The Eye Microbiome

The eye microbiome is an integral part of keeping the eye healthy.

The term microbiome refers to the community of microorganisms—bacteria, viruses, fungi, and other microbes, that live in and on various parts of our body, such as the gut, skin, mouth, and eyes. 

These microorganisms play an important role in maintaining our health by helping to digest food, producing vitamins and other nutrients, and regulating our immune system.

The importance of the microbiome was first recognized in the late 19th and early 20th centuries by scientists such as Elie Metchnikoff, who is often credited with being the “father of probiotics”.

Metchnikoff hypothesized that the microorganisms living in the gut could have an impact on human health and longevity, and he suggested that consuming fermented foods containing beneficial bacteria, such as yogurt, could improve health.

However, it wasn’t until the development of DNA sequencing technologies in the 1990s and 2000s that researchers were able to more fully understand the diversity and complexity of the microbiome and its potential impact on human health.

Since then, there has been a surge of interest in this type of research, with scientists investigating the role of the microbiome in a wide range of health conditions, from digestive disorders, obesity, autoimmune diseases, eye diseases, and mental health.

The microbiome of the eye

The microbiome of the eye may play an important role in maintaining the health of the eye. Some of the potential functions include:

  1. Protection against infection: It may help to prevent colonization and infection by harmful microorganisms, such as bacteria and viruses, by outcompeting them for resources and producing antimicrobial compounds.
  2. Immune regulation: The microbiome of the eye may also play a role in regulating the immune system and preventing inflammation and other immune-related disorders.
  3. Maintenance of ocular surface health: It may contribute to the maintenance of the ocular surface, which is the thin, transparent layer of tissue that covers the white part of the eye and the inside of the eyelids.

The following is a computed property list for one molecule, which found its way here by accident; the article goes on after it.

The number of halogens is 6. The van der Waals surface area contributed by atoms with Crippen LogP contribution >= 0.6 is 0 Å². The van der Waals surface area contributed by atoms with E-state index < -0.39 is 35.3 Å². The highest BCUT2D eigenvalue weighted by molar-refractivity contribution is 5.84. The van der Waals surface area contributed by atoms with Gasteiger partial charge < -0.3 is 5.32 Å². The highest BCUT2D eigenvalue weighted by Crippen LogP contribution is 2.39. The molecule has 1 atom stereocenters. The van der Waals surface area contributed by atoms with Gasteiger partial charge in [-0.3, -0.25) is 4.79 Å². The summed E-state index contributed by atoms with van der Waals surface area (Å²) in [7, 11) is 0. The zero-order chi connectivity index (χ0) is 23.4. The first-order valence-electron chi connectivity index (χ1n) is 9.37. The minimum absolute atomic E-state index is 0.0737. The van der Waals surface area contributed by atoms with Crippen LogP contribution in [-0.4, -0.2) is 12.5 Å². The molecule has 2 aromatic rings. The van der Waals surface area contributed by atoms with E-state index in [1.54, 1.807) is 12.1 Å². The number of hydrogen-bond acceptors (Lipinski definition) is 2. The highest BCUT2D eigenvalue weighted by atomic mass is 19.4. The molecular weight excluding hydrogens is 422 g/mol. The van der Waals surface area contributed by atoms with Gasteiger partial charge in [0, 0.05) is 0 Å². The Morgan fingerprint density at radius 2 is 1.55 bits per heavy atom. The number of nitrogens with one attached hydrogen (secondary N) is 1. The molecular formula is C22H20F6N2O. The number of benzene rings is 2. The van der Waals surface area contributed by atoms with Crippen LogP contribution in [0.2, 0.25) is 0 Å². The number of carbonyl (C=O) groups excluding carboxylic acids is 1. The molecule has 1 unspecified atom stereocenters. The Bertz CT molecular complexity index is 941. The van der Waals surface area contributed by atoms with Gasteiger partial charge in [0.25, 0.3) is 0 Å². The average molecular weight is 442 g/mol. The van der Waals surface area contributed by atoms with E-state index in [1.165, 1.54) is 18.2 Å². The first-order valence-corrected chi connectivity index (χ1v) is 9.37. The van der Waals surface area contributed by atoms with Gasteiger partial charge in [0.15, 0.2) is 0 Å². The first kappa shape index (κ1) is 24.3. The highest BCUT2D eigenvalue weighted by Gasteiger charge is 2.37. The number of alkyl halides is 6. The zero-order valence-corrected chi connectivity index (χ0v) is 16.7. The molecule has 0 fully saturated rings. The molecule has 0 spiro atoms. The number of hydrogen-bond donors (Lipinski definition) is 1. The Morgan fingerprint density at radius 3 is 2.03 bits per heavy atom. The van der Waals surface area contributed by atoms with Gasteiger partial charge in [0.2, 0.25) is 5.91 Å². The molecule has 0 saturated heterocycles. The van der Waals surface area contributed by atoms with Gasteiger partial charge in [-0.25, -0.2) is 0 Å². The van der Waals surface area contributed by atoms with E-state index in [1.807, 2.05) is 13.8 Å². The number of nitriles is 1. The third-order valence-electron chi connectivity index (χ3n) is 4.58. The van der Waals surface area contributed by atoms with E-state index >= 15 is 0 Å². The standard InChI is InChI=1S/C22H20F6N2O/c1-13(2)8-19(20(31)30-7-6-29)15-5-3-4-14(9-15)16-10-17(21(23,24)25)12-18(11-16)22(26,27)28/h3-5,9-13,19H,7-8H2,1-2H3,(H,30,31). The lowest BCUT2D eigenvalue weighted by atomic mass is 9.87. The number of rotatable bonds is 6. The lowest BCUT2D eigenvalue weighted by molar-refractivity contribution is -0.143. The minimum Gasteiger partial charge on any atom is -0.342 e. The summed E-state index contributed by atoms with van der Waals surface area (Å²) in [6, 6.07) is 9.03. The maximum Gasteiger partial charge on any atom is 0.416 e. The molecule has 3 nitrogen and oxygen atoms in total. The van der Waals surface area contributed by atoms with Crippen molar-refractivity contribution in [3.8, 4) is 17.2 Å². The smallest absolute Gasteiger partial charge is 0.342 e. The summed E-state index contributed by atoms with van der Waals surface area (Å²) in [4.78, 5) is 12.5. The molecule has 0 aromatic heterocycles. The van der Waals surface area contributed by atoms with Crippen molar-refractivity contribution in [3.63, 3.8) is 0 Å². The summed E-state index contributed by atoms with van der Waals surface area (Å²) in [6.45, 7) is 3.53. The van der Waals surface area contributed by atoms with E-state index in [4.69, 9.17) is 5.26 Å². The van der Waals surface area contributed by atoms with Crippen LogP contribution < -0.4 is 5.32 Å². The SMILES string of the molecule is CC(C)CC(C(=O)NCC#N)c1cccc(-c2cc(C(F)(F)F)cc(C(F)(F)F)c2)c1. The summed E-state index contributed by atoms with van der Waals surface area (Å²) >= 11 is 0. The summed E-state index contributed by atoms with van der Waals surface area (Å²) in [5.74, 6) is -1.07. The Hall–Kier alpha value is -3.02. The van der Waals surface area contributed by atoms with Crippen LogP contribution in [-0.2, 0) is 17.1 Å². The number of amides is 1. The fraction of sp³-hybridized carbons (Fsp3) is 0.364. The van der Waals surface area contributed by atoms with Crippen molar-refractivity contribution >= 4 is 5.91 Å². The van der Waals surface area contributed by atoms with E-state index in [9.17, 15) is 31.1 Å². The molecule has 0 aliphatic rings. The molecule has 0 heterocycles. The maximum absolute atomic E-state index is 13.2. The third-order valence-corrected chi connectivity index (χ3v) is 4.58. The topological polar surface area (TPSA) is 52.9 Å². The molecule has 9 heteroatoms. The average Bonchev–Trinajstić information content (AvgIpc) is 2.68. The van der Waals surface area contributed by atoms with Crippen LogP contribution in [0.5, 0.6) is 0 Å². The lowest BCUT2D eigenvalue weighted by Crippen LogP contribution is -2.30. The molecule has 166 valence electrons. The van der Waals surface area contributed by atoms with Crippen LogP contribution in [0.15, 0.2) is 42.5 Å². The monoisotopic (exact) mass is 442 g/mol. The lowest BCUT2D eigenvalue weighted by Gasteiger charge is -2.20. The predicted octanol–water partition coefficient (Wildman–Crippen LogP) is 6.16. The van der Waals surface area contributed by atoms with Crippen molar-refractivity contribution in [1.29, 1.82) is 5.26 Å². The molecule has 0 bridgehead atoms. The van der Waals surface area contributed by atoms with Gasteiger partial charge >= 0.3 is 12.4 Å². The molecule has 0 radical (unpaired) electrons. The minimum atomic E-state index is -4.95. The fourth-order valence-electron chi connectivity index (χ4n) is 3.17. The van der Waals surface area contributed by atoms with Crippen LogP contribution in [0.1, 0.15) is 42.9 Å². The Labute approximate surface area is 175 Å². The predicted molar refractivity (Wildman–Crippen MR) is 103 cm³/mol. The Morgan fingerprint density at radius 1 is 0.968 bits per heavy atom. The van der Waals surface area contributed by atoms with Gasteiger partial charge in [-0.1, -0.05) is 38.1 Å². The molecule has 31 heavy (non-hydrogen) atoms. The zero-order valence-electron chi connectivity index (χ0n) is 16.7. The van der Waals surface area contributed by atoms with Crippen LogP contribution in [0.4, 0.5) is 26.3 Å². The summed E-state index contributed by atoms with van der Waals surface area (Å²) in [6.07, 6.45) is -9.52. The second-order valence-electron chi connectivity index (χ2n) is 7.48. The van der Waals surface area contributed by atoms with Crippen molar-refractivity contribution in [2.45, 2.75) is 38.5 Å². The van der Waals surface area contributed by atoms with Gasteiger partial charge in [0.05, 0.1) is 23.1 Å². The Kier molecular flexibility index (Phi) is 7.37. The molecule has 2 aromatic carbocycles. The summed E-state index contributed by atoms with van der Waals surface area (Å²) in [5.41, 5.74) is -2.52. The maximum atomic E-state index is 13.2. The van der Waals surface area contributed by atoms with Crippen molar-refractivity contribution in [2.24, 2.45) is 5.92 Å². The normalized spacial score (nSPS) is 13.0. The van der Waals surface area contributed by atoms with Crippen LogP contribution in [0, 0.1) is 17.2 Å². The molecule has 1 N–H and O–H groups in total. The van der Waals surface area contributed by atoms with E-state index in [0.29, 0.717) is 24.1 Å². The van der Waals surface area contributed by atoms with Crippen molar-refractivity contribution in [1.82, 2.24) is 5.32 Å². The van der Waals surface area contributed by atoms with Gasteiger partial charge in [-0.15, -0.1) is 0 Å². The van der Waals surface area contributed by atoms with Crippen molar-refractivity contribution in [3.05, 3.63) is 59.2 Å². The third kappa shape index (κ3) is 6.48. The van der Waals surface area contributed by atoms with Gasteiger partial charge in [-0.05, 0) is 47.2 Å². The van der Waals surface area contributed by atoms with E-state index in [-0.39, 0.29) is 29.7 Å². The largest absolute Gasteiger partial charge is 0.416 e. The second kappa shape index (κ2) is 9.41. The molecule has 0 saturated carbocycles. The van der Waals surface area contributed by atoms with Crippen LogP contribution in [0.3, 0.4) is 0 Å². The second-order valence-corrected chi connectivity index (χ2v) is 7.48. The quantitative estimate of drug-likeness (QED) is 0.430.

4. Tear film stability: The eye microbiome may also help to stabilize the tear film, which is the thin layer of fluid that covers the surface of the eye and helps to keep it moist and lubricated.

Other eye conditions that may be influenced by changes in the microbiome include conjunctivitis, corneal ulcers, and age-related macular degeneration.

In a study published in 2018, researchers analyzed the microbial communities of the conjunctiva, which is the thin, transparent tissue that covers the white part of the eye and lines the inside of the eyelids, in healthy individuals. They found that the core ocular surface microbiome of most people was dominated by just four bacterial species: Streptococcus, Staphylococcus, Corynebacterium, and Propionibacterium.

However, it is important to note that this is just one study, and the exact composition of the eye microbiome may vary between individuals and populations. Additionally, more research is needed to fully understand the role of the eye microbiome in maintaining eye health and preventing disease.

Eye microbiome treatments

Research on the microbiome may lead to new approaches for the treatment and prevention of these and other eye diseases and conditions. For example, researchers are investigating the use of probiotics, prebiotics, and other interventions to modify the composition of the eye microbiome and improve eye health.

The study of the microbiome of the eye is an exciting and rapidly evolving field, and further research on the eye microbiome is likely to lead to new insights and advances in the field of eye health.

Gregory Scimeca, M.D.
Ophthalmologist and Medical Director
The Eye Professionals

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